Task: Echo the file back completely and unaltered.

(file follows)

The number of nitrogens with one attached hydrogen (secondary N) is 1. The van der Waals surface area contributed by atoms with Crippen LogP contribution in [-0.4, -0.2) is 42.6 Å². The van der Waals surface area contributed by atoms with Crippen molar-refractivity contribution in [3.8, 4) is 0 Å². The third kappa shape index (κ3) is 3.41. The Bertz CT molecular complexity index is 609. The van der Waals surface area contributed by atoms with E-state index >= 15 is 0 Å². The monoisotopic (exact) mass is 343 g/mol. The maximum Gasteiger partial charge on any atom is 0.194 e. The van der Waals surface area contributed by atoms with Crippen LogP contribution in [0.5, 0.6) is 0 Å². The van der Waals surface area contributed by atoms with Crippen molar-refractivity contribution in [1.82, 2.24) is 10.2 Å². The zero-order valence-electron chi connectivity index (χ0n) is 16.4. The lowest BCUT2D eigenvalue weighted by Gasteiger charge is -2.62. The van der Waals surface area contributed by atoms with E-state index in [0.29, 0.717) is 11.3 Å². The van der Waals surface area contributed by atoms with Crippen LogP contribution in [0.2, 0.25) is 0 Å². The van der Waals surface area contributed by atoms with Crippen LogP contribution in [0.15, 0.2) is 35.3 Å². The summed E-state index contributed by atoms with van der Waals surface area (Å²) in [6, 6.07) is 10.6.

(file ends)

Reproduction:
The number of nitrogens with one attached hydrogen (secondary N) is 1. The van der Waals surface area contributed by atoms with Crippen LogP contribution in [-0.4, -0.2) is 42.6 Å². The van der Waals surface area contributed by atoms with Crippen molar-refractivity contribution in [3.8, 4) is 0 Å². The third kappa shape index (κ3) is 3.41. The Bertz CT molecular complexity index is 609. The van der Waals surface area contributed by atoms with E-state index >= 15 is 0 Å². The monoisotopic (exact) mass is 343 g/mol. The maximum Gasteiger partial charge on any atom is 0.194 e. The van der Waals surface area contributed by atoms with Crippen LogP contribution in [0.5, 0.6) is 0 Å². The van der Waals surface area contributed by atoms with Crippen molar-refractivity contribution in [1.82, 2.24) is 10.2 Å². The zero-order valence-electron chi connectivity index (χ0n) is 16.4. The lowest BCUT2D eigenvalue weighted by Gasteiger charge is -2.62. The van der Waals surface area contributed by atoms with E-state index in [0.29, 0.717) is 11.3 Å². The van der Waals surface area contributed by atoms with Crippen LogP contribution in [0.2, 0.25) is 0 Å². The van der Waals surface area contributed by atoms with Crippen LogP contribution in [0.15, 0.2) is 35.3 Å². The summed E-state index contributed by atoms with van der Waals surface area (Å²) in [6, 6.07) is 10.6.